ONE hundred part-time student places could leave Gwent and 40 jobs be at risk if cuts proposed by the University of South Wales go ahead this year.
An internal consultation document describes how funding for the university’s Centre for Community Learning (CCL) has been squeezed and, in some areas, withdrawn.
The centre, set up to encourage people to get into higher education by studying courses a bit at a time, has seen cuts from the Higher Education Funding Council for Wales (HEFCW).
Some areas of the centre’s remit, such as a partnership promoting university as an option for all, have already been protected. But community and work-based learning – which offers certificates in higher education, stand alone “bite size” modules and foundation degrees – could be affected by the plans.
Two pots of cash from HEFCW, for widening access and retention, have been cut from £180,259 in 2012/13, to £80,495 in the last academic year, and from £6.48 million in the last academic year to £5.8 million this year respectively.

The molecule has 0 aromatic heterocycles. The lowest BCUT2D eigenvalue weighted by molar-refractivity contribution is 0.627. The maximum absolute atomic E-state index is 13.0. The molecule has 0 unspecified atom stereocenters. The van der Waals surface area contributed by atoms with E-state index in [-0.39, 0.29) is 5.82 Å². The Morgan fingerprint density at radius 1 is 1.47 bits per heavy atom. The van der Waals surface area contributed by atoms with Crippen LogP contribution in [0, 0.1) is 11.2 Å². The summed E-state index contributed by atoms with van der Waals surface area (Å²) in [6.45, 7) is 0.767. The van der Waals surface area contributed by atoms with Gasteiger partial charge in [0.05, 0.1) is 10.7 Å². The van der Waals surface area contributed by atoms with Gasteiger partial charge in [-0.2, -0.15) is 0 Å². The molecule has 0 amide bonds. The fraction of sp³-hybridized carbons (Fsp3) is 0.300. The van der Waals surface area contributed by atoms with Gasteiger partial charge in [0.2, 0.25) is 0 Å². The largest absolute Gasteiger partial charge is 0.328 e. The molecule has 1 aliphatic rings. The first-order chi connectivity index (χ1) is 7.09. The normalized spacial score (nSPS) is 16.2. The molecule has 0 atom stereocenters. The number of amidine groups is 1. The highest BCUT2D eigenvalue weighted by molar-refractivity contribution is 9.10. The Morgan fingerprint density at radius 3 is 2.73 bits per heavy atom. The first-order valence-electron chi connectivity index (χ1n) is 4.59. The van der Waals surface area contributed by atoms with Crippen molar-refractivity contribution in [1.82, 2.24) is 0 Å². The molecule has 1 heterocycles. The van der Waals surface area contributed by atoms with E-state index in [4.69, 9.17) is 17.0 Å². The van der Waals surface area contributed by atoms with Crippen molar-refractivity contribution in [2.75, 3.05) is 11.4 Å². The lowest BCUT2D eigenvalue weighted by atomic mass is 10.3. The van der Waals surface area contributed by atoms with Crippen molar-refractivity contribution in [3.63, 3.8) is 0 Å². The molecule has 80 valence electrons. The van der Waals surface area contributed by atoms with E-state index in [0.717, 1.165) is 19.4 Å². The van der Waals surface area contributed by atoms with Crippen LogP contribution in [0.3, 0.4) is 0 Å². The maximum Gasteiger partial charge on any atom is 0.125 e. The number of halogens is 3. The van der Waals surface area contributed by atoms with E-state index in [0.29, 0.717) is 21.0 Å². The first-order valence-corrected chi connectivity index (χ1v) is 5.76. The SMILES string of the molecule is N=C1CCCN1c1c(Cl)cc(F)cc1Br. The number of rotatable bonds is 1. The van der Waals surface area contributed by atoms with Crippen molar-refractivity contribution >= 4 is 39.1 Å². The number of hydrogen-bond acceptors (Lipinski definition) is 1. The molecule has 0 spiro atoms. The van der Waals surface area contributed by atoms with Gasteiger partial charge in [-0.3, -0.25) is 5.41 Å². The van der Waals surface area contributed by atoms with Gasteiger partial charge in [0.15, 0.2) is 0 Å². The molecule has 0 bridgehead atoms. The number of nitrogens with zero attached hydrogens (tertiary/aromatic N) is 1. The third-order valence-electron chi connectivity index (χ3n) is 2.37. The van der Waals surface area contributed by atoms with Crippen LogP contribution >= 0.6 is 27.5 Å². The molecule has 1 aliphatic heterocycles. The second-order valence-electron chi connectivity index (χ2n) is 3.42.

From 2014/15 part-time students can get funding from the Students Loan Company, says the document, unless they are taking 30 credits or less, such as those studying a single HEFCW-funded “bite size” module.
The numbers of students studying “bite size” and Certificate of Higher Education courses “do not generate sufficient income” and, as a result, the courses outside the University of the Heads of the Valleys Institute region could finish in September.
The university would leave its facilities in Tredegar, set up in the Gwent Shopping Centre under the former Newport University, and withdraws admin support from the Learning Zone, moving people to another location.
The plans, which have been out to consultation for the last fortnight, include axing nine-and-a-half full-time equivalent roles, including finance officers, business lecturers and learning support assistants – but CCL employs 40 staff with 26 potential redundancies.
A university spokeswoman said: “[Our] priority...is to safeguard core provision in widening access work, particularly in the Heads of the Valleys, and the university is consulting privately with staff on potential options.” The results of the consultation are due to go public next month.